A person subjected to class based discrimination while attempting to purchase real property has both constitutional and statutory grounds to challenge the discrimination. The following are the most commonly invoked protections against discrimination in the purchase of real property:
- Equal Protection: Some of the earliest challenges to discrimination in the sale of property were based on the fourth amendment's equal protection clause. A plaintiff bringing an equal protection challenge faces two main hurdles. First, the plaintiff must prove discriminatory intent. Second, discrimination usually needs to be clearly based on the purchaser¿s sex, race, age, religion or sexual orientation.
- Civil Rights Act of 1866: This is the oldest federal regulation dealing with discrimination in the sale of property. You can bring a claim of discrimination if the seller had discriminatory intent. This act only applies to race.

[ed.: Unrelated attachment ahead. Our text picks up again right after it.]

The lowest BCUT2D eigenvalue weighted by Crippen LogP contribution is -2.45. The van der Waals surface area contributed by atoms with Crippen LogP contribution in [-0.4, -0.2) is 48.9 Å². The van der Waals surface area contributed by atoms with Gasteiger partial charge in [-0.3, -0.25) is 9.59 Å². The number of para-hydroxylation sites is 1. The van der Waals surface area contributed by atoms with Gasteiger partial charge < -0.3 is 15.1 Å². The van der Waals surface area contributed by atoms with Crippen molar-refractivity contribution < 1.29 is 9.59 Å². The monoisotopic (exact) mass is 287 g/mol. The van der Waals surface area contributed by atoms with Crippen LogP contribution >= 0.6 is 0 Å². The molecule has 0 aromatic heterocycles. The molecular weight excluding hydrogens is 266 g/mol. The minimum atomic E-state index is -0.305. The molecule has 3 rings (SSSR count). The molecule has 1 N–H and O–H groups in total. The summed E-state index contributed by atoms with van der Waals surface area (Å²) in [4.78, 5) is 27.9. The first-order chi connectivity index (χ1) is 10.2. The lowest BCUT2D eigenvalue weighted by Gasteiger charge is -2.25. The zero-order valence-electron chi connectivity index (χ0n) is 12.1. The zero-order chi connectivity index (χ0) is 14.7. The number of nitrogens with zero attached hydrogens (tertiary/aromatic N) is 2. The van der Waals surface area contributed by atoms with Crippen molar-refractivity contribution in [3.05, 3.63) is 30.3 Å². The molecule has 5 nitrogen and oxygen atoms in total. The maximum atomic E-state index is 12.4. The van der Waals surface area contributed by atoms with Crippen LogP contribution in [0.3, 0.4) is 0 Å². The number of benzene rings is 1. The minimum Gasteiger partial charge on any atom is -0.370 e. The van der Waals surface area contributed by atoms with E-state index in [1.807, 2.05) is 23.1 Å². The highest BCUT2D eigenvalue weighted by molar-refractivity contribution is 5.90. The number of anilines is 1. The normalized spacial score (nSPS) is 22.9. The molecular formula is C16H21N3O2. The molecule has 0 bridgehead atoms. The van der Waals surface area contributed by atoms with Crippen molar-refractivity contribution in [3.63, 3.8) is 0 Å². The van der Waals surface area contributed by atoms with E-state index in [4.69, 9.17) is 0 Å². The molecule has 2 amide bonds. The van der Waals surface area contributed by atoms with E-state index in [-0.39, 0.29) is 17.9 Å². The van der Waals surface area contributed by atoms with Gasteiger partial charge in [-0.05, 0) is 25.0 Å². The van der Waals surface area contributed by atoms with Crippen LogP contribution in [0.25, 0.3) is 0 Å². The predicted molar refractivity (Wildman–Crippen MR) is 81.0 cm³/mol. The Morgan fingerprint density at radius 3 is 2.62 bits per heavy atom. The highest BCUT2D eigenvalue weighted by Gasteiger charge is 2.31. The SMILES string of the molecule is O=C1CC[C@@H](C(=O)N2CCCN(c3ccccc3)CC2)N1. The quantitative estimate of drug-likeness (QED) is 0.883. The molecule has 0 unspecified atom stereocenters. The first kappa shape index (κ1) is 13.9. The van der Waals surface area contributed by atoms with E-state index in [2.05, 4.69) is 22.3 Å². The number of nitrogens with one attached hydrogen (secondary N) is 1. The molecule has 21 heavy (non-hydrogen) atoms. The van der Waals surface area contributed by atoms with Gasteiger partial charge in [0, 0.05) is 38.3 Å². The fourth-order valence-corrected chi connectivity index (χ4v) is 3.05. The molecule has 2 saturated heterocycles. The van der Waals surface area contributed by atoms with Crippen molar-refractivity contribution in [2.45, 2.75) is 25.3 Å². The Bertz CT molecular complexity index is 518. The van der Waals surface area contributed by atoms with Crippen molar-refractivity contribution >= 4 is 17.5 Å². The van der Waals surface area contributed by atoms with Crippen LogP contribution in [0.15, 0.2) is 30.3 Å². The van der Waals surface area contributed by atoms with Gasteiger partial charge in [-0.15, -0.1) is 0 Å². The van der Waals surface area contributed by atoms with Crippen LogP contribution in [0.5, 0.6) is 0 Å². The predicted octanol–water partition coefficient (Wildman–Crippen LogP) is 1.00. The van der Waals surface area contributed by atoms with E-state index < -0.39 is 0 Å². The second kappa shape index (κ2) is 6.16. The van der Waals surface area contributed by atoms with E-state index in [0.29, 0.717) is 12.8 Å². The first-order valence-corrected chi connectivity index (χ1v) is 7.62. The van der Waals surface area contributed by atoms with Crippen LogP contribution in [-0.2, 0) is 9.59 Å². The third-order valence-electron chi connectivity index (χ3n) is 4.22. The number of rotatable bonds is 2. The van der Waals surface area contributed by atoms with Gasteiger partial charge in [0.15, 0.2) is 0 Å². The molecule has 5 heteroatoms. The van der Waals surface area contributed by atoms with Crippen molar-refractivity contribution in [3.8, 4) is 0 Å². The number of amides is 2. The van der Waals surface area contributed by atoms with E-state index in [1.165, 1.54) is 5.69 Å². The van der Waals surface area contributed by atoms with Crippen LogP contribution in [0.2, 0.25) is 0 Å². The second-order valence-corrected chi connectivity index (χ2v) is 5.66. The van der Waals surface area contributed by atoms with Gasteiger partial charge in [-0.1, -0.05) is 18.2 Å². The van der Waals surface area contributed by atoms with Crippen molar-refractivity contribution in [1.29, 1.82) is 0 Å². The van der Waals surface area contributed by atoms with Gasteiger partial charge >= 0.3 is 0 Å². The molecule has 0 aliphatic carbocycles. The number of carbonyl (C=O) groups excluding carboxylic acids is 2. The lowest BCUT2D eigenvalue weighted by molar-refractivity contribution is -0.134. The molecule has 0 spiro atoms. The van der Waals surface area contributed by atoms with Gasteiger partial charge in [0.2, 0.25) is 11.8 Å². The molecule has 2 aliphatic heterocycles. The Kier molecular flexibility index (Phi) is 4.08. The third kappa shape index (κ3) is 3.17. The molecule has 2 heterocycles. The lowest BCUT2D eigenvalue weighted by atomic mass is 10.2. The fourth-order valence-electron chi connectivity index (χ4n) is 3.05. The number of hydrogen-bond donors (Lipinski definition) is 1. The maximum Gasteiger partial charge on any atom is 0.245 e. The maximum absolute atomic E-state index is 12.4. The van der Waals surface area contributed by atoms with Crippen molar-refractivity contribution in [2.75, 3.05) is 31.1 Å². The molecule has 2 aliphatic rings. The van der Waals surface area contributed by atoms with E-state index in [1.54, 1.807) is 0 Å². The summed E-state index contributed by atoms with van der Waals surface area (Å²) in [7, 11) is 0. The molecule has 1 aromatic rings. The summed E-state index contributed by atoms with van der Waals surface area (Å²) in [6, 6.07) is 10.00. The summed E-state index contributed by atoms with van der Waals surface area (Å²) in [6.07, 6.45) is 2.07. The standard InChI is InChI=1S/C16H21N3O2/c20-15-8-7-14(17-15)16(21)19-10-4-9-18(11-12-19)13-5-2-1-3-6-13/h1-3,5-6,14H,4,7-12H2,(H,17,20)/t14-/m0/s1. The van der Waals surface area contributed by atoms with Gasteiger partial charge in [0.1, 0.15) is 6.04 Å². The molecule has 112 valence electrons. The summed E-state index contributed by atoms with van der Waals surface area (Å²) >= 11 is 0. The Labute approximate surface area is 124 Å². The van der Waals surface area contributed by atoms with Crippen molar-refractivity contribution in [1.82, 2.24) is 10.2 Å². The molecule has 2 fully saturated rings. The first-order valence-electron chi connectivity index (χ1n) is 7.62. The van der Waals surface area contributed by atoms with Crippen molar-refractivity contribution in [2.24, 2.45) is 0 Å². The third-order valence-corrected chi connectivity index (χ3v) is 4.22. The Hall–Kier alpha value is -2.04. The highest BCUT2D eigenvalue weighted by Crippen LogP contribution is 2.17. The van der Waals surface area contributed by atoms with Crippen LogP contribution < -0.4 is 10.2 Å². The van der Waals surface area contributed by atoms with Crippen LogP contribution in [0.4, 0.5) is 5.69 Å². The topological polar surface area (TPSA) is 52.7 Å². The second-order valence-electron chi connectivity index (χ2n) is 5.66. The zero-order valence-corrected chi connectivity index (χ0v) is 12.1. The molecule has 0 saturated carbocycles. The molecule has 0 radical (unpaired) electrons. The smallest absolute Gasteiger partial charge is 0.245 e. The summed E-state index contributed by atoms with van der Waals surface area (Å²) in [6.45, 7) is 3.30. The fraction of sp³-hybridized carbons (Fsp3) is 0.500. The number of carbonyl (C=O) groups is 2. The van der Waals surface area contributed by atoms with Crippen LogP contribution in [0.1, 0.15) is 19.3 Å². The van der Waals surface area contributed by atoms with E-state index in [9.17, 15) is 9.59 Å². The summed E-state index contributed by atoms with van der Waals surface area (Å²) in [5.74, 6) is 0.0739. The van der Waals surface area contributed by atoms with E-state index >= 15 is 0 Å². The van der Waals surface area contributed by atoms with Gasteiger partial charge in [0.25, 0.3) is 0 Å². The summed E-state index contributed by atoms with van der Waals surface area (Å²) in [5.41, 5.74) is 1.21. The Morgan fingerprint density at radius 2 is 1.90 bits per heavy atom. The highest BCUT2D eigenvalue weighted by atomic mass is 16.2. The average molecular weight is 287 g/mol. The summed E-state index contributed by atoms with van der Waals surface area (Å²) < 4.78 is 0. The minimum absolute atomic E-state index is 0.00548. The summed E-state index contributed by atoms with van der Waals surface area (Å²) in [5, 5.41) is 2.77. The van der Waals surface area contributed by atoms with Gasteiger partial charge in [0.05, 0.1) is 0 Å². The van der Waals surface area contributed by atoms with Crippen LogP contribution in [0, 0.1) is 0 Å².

- Fair Housing Act: The federal Fair Housing Act prohibits discrimination in the sale or rental of dwellings. The act applies not only to race, but to discrimination based on race, color, religion, sex, handicap, familial status, or national origin. Under this act you need only prove that the seller's actions had a disproportionate impact on a protected class of people.
- State and Municipal Anti-Discrimination Laws: Many state and municipal governments have enacted fair housing laws. They often provide broader protection than do federal law in two main ways. First, some state and local laws provide for protection of more classes, including many groups defined by sexual preference. Second, many state and local act do not include all the exemptions contained in the federal acts.
Should I Contact a Lawyer about My Discrimination Claims?
Proving discrimination can be very difficult. An experienced real estate lawyer can help you gather the evidence necessary to prove you were discriminated against. A real property lawyer also can represent you in court and file any necessary paperwork.